I get a package every year to stay in tune with my students. This year, I installed a 3 pound package on a chilly, windy day. It came with a queen that was placed with the package for 48 hours, meaning that I could direct release her (as opposed to delay release with a marshmallow after 3 – 5 days). She has a nice, long, black body:
These bees were poured into a deep box that contained side to side: a feeder of 1:1 syrup, one frame that was up to half-drawn comb, 4 frames of drawn comb, 1 frame of foundation (no comb), and the remaining space is drawn comb. Because I cannot predict the weather, but knowing that this day was too cold for the bees to forage, I placed a medium of honey from a deadout above this.
I went to inspect the colony one week later. I was expecting to find: eggs and larvae, some drowned bees in the syrup, the queen and workers. I figured some syrup would be gone with the cool weather, but no rain means nectar and pollen would be available should any foragers leave the shelter of the hive. And the honey would be competing with the syrup. I assume that a caged queen is raring to lay as soon as possible.
Before opening the hive, I had to walk up to it. I try to time my inspections for a time when the bees will be busy and not care that I’m around. This means I avoid dusk (when they come in to roost), and aim for foragers to be out. (If they care that I’m around and it’s not September, then they’re likely queenless.) Here is what I saw:
This is the hive that got the package. I have my entrance reducer set to the smallest hole and the bees’ traffic pattern affirms that I am indeed using the smallest hole. I could also see pollen on the legs of a few, so I knew they were foraging. When I removed the lid, I set it upside down on the ground and looked at the medium that I had left them. I wasn’t sure if the bees would be into the honey, so I was pleased to find many bees covering four frames in the honey super. (Side note: My practice of rotating comb means that I have 3 frames of bare foundation in the honey super, too. I put the bare foundation above the frames that will be used for brood in the deep box below.) All looked good and I set the medium box on the inverted lid. I moved on to the deep box, which is where I poured the bees and released the queen last week.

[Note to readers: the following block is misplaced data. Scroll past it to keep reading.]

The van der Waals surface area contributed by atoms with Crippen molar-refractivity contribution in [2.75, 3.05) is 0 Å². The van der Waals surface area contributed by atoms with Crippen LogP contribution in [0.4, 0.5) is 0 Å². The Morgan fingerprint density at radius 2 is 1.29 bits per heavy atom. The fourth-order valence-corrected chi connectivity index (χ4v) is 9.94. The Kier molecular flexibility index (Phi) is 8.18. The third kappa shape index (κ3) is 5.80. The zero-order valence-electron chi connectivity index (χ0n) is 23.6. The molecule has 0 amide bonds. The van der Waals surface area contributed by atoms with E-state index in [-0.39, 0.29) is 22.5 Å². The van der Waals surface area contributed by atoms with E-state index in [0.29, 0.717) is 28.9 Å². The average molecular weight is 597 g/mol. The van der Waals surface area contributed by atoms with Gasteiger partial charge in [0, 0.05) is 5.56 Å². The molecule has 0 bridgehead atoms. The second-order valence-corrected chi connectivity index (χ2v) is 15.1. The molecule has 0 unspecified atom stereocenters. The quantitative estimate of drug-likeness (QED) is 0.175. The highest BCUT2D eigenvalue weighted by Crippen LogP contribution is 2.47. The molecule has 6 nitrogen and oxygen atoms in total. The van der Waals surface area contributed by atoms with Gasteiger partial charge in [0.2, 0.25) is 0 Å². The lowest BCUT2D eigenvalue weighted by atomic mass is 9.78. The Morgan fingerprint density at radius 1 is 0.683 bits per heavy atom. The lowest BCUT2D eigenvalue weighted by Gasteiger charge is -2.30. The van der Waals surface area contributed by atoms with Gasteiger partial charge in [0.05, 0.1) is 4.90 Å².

I removed one of the frames of bare foundation to give me room to comfortably slide the remaining frames around. I found the queen right away on the outermost frame of drawn comb. I moved her then shook the frame once to get the majority of the clinging bees into the box to inspect all the frames of drawn comb. I was hoping to see eggs and larvae sitting in wet milky cells of royal jelly. If the queen had laid on 4/10/2021 as day 1, I would not see capped brood today (but I may see cappings if I were to check the next day). Here is what I saw:
This looks fantastic. Additionally, the pattern she laid was generally spiral or concentric, so I feel good about the queen. I was not expecting and did not see drones and newly drawn comb. The weather has been cold and she still had one more frame to fill with eggs before comb would be urgently needed.